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regular-article-logo Friday, 19 July 2024

Arna Mukhopadhyay: ‘Comparisons between Athhoi and Omkara are welcome’

Athhoi stars Arna in the title role alongside Anirban Bhattacharya, Sohini Sarkar, Arpan Ghoshal, Mimi Dutta and Ditipriya Roy

Agnivo Niyogi Calcutta Published 14.06.24, 03:45 PM
Arna Mukhopadhyay, the director of Athhoi, which releases in theatres on June 14

Arna Mukhopadhyay, the director of Athhoi, which releases in theatres on June 14

With Athhoi slated to hit cinemas this Friday, first-time director Arna Mukhopadhyay talks about transitioning from theatre to screen and helming his debut feature film based on Shakespeare’s Othello.

Athhoi is your debut feature film as a director. What was it like to be in the director’s chair for the first time?

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Arna Mukhopadhyay: I have been in the theatre world for years and have wanted to direct a feature film for quite some time. This desire became intense during the Covid lockdown. I started the journey by writing the screenplay and got Anirban (Bhattacharya), who was a part of the stage production, on board.

There was a nervous energy while making the film since it was a huge responsibility. Anirban, who was our creative director, helped me a lot. Although I was the captain as the director, it was a collaborative effort in the truest sense of the term.

How was the transition from theatre to directing a feature film?

Arna Mukhopadhyay: Theatre and films are two distinct mediums. Not only as an actor but also as an art practitioner, I have always wanted to explore different mediums. I want to work in jatra too and do radio plays. I have been acting in front of the camera for several years. But as a first-time director, there were challenges. On the one hand, it was an exhilarating experience, and on the other hand I was constantly nervous about failing.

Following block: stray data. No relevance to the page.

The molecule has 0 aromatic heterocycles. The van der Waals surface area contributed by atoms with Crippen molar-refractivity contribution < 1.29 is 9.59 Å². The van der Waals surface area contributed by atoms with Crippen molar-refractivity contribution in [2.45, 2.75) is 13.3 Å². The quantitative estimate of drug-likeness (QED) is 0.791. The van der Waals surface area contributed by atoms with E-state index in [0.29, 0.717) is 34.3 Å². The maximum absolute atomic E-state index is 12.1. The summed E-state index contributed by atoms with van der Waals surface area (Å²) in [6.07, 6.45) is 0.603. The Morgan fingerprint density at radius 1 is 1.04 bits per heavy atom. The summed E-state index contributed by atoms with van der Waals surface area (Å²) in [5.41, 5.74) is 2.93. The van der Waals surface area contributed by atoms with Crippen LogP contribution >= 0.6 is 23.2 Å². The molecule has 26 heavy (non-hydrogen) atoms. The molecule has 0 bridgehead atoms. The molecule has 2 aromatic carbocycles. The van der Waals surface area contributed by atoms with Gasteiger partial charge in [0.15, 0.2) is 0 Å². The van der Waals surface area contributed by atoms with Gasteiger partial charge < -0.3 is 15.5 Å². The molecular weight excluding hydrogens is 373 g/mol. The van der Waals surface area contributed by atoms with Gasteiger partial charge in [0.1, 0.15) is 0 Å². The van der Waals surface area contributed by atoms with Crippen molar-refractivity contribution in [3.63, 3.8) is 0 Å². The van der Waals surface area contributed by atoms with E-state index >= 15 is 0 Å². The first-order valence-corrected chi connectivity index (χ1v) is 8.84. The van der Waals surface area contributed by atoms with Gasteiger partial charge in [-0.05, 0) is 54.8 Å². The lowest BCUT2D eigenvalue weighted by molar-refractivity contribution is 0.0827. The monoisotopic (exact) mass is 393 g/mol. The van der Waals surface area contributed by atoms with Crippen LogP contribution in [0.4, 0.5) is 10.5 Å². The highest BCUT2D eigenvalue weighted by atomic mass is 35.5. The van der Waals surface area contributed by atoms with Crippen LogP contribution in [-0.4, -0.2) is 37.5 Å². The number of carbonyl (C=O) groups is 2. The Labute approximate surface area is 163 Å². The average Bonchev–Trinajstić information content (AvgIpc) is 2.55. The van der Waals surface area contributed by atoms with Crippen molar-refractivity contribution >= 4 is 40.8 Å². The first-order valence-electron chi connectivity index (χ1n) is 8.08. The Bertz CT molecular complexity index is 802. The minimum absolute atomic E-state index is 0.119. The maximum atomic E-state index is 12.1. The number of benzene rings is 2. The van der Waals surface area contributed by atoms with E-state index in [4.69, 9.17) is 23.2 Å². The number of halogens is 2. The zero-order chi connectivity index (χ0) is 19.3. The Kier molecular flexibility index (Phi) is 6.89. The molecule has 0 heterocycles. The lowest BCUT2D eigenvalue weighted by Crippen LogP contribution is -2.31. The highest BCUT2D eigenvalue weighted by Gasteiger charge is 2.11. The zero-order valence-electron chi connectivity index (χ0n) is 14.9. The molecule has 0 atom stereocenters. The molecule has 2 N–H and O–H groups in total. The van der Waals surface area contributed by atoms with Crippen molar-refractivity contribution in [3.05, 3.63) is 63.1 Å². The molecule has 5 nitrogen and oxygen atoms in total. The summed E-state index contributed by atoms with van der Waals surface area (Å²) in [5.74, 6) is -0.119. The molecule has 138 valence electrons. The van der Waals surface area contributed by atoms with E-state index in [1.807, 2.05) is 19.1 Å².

After watching the trailer of Athhoi, many people remarked that it has the feel of a stage production. What is your take on that?

Arna Mukhopadhyay: I take that as a compliment. An art practitioner creates a piece very organically and the creative process is influenced by his outlook to life. Primarily I belong to the theatre world and so my work is influenced by it. And I do not see a problem in that. Apart from a few technical aspects, theatre and films are not that different. There is a synergy between these mediums; they are not opposed to each other.

How did you zero in on an adaptation of Othello as your maiden directorial venture?

Arna Mukhopadhyay: There is no specific reason for this. I had two-three other scripts which I wanted to work on. It just so happened that Athhoi became my first film. Also, I believe Shakespeare will remain relevant as long as human civilization exists.

In the stage production of Athhoi, the events in Othello were set in the Indian context. Have you done that for the film as well?

Arna Mukhopadhyay: Yes, absolutely. In the original play, Othello was the Moor of Venice. Here he is a doctor. Venice has become Vinsura, a fictional village in West Bengal. I wanted to capture the vulnerability and mystery of rural Bengal.

Athhoi was staged almost eight years back. Have the characters in your story undergone any change?

Arna Mukhopadhyay: The soul of the story has remained the same. There have been minor changes in the plot. For example, a few dialogues refer to the growing significance of social media in today’s society.

How was the experience of working with Anirban and Sohini Sarkar?

Arna Mukhopadhyay: I have worked with Anirban in innumerable plays. Working with him is an experience in itself. The chemistry we shared on stage, I am hopeful people will be able to witness it on screen as well.

There is a comfort in working with Sohini as well, both as an actor and a director. There is an ease of communication between us. She understands what I want from her and delivers exactly that.

Vishal Bhardwaj adapted Othello as Omkara. There may be comparisons between the two films. Are you nervous?

Arna Mukhopadhyay: Comparisons are bound to arise and I welcome them. I believe Omkara is among the best adaptations of Shakespeare’s works, across the globe. It was magical. It is not possible to match the creativity of Vishal Bhardwaj’s work. So, if people compare the two films, I will be happy. And after watching Athhoi if people rank Omkara higher, so be it.

What are your plans after Athhoi?

Arna Mukhopadhyay: As of now, I am in talks with some production houses for acting roles. Nothing is finalised yet. As for direction, I am yet to approach any house with a script. I have a few scripts ready and will think about it after Athhoi releases.

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